Steven K. Erickson, JD, LLM, PhD
Department of Psychiatry
Michelle L. Erickson, MD, MBA
Department of Pathology and Laboratory Medicine
As mentioned previously, the open-access journal PLoS Medicine has an article claiming that current lethal injection protocols are problematic and audaciously calls for the abolition of the death penalty despite the authors declaimer that “our study is necessarily limited in scope and interpretation.” That limitation, of course, does not bar the authors and the editorial commentary from suggesting that lethal injection violates the Eighth Amendment’s ban against cruel and unusual punishment. Rightly or wrongly, what constitutes cruel punishment under the Constitution seems to be an evolving matter of legal interpretation. As such, getting the science right seems all the more important since the courts often turn to science to inform them of empirical matters when forming their interpretations. This, of course, presents problems since science is inherently exponential: we know more every day and what is thought as scientific fact today may be tomorrow’s scientific fad. Nonetheless, the authors of the PLoS article have raised some vital questions about the lethal injection protocols in several states that is worth commenting on.
First and foremost, there is the implicit assumption that since the current lethal injection protocols do not produce a very quick death the procedure must be painful. Yet, there is no evidence to support this fact and a mountain of evidence to suggest otherwise. Administration of 5 grams of thiopental almost certainly results in a loss of consciousness so profound that sensory perception is nil. If it is a painless death that is the object of the movement away from other execution protocols towards lethal injection than why not use 20 grams of thiopental? Because it isn’t necessary – 5 grams will produce death together with the other lethal injection drugs eventually. Of course, that’s not what the scientists in the PLoS article conclude; rather their answer is prohibition of the death penalty as their competing interests disclaimer clearly demonstrates.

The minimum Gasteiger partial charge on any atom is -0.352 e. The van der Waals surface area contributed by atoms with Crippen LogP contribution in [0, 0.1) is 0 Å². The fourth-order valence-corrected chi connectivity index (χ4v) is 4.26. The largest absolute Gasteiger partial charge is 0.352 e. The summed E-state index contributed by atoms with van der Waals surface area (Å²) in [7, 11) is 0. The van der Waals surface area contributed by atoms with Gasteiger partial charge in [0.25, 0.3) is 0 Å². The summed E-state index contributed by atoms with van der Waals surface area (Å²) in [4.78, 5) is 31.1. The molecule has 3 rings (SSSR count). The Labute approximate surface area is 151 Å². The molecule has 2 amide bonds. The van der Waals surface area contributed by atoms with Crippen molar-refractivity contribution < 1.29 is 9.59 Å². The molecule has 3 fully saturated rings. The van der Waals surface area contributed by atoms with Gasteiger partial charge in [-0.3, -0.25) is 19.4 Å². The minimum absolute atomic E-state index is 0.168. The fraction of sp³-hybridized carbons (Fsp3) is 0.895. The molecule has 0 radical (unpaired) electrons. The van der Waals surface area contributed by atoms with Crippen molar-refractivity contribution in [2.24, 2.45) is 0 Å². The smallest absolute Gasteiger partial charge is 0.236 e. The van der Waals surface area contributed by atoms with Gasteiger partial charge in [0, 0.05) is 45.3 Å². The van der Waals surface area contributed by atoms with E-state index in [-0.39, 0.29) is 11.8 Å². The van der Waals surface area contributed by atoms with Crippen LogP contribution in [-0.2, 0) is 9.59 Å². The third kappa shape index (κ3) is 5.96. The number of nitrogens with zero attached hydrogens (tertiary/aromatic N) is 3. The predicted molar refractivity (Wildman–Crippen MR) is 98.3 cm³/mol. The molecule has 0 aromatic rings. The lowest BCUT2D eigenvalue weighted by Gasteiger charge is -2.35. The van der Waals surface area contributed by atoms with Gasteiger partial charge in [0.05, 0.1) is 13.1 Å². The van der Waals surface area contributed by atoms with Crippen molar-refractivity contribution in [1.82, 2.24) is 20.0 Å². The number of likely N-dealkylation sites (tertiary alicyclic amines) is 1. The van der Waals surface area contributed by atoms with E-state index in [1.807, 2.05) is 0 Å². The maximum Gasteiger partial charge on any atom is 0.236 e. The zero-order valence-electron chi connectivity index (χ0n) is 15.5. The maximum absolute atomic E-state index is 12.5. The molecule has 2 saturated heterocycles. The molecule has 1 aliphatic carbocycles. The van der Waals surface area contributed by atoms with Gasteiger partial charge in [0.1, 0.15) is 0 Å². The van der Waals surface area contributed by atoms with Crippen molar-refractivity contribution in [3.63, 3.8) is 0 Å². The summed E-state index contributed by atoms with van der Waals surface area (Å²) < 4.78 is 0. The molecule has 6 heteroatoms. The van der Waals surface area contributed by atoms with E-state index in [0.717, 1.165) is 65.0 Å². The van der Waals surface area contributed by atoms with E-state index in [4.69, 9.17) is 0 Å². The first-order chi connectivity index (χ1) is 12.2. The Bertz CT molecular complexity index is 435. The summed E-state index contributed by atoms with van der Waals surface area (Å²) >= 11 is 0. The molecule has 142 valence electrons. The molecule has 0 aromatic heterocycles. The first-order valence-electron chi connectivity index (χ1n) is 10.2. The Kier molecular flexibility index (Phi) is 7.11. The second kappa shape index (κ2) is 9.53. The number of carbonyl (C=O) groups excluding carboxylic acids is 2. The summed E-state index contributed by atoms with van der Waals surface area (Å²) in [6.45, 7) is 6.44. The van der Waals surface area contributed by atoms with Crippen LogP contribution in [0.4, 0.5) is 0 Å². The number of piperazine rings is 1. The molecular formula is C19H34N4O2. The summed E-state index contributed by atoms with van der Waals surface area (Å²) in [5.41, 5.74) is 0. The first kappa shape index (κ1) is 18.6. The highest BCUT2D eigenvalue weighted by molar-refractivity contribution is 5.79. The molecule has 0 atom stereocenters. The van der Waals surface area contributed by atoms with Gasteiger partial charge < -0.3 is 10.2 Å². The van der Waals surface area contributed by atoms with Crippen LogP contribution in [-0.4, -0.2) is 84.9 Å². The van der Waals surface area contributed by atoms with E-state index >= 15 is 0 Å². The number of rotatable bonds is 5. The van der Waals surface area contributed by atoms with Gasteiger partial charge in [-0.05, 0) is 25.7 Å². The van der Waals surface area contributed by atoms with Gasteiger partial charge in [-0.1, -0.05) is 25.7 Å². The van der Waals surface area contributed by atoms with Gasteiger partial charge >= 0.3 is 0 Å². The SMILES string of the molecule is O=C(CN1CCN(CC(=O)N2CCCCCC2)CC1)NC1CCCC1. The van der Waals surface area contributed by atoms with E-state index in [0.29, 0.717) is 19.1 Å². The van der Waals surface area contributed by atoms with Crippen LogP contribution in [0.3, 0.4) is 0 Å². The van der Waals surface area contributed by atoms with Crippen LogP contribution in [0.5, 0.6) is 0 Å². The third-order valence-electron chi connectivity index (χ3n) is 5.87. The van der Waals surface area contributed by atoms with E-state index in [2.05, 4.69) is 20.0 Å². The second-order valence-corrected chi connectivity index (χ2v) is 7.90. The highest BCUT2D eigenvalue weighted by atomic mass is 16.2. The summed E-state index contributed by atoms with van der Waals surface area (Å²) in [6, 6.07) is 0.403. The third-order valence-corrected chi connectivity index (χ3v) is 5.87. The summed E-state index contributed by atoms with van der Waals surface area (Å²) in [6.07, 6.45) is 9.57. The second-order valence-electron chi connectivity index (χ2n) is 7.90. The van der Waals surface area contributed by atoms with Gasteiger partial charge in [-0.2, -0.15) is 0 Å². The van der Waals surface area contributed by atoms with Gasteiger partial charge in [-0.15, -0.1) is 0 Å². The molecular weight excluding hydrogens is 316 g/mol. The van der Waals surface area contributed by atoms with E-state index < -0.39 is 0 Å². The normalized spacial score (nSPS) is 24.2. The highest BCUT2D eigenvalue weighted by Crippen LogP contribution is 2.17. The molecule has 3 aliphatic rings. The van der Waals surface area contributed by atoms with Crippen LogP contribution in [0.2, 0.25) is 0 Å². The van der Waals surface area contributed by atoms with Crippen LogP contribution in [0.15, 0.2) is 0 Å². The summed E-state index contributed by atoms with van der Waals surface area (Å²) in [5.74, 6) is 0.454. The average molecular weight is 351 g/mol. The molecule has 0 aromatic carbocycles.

The authors may be right when they imply that little scientific thinking has gone into the lethal injection protocols and that “no ethical or oversight groups” have had input into the protocols. However, they fail to mention that in large measure the reason for this is that medical doctors in the United States face severe sanctions from various professional groups including the American Medical Association if they were to participate in such studies. The ethicists have already declared for the whole profession that engaging in such research is an affront to the ethical cannons of medicine and science. Thus, we’re left with protocols designed, in all likelihood, by doctors and scientists on the fringe of their professions (who likely are underpaid) and wonder why lethal injection executions don’t occur seamlessly. But we can’t have it both ways: we can’t assail the imperfect science of lethal injections and at the same time keep the heavy hand of professional disciplinary action and disgrace over the heads of scientists who could improve the protocol.
Finally, if a quick and painless death is the aim of the death penalty protocols, science can surely provide. There’s a large of armatarium of drugs and devices that can produce immediate death with little or no pain. But, death penalty litigation and commentary doesn’t seem really interested in that question. Instead, there are two, immutable sides: those who support the death penalty and those who oppose it. Both sides have good and thoughtful arguments, but it’s a sad day when science becomes so enmeshed with politics as it so obviously is in the PLoS article. Of course, when you pay $2,500 to have your article published, you probably feel entitled to add political commentary.